Climatic controls on the ecological ascendancy of dinosaurs.Curr Biol. 2023 01 09; 33(1):206-214.e4.CB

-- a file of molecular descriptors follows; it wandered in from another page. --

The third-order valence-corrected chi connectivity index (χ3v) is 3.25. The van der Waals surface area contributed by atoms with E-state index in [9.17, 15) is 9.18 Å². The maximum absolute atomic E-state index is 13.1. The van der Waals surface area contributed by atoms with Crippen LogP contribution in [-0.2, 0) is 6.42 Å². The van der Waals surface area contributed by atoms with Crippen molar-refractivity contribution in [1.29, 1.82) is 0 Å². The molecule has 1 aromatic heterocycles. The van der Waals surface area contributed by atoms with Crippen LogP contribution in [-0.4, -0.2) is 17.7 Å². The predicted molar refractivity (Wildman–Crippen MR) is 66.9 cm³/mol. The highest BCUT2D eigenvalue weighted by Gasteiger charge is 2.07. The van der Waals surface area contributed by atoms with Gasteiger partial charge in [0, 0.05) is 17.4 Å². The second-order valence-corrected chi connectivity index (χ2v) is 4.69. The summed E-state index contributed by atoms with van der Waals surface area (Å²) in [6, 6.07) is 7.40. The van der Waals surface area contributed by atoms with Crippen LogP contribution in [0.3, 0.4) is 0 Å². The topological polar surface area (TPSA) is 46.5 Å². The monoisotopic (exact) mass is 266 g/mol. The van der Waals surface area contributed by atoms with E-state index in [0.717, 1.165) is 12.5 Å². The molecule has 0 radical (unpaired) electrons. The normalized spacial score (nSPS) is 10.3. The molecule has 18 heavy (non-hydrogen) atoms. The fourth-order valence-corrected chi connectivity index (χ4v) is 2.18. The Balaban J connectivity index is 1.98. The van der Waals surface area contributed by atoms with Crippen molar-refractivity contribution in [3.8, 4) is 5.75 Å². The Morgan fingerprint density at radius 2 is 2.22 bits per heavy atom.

The ascendancy of dinosaurs to become dominant components of terrestrial ecosystems was a pivotal event in the history of life, yet the drivers of their early evolution and biodiversity are poorly understood.1,2,3 During their early diversification in the Late Triassic, dinosaurs were initially rare and geographically restricted, only attaining wider distributions and greater abundance following the end-Triassic mass extinction event.4,5,6 This pattern is consistent with an opportunistic expansion model, initiated by the extinction of co-occurring groups such as aetosaurs, rauisuchians, and therapsids.4,7,8 However, this pattern could instead be a response to changes in global climatic distributions through the Triassic to Jurassic transition, especially given the increasing evidence that climate played a key role in constraining Triassic dinosaur distributions.7,9,10,11,12,13,14,15,16 Here, we test this hypothesis and elucidate how climate influenced early dinosaur distribution by quantitatively examining changes in dinosaur and tetrapod "climatic niche space" across the Triassic-Jurassic boundary. Statistical analyses show that Late Triassic sauropodomorph dinosaurs occupied a more restricted climatic niche space than other tetrapods and dinosaurs, being excluded from the hottest, low-latitude climate zones. A subsequent, earliest Jurassic expansion of sauropodomorph geographic distribution is linked to the expansion of their preferred climatic conditions. Evolutionary model-fitting analyses provide evidence for an important evolutionary shift from cooler to warmer climatic niches during the origin of Sauropoda. These results are consistent with the hypothesis that global abundance of sauropodomorph dinosaurs was facilitated by climatic change and provide support for the key role of climate in the ascendancy of dinosaurs.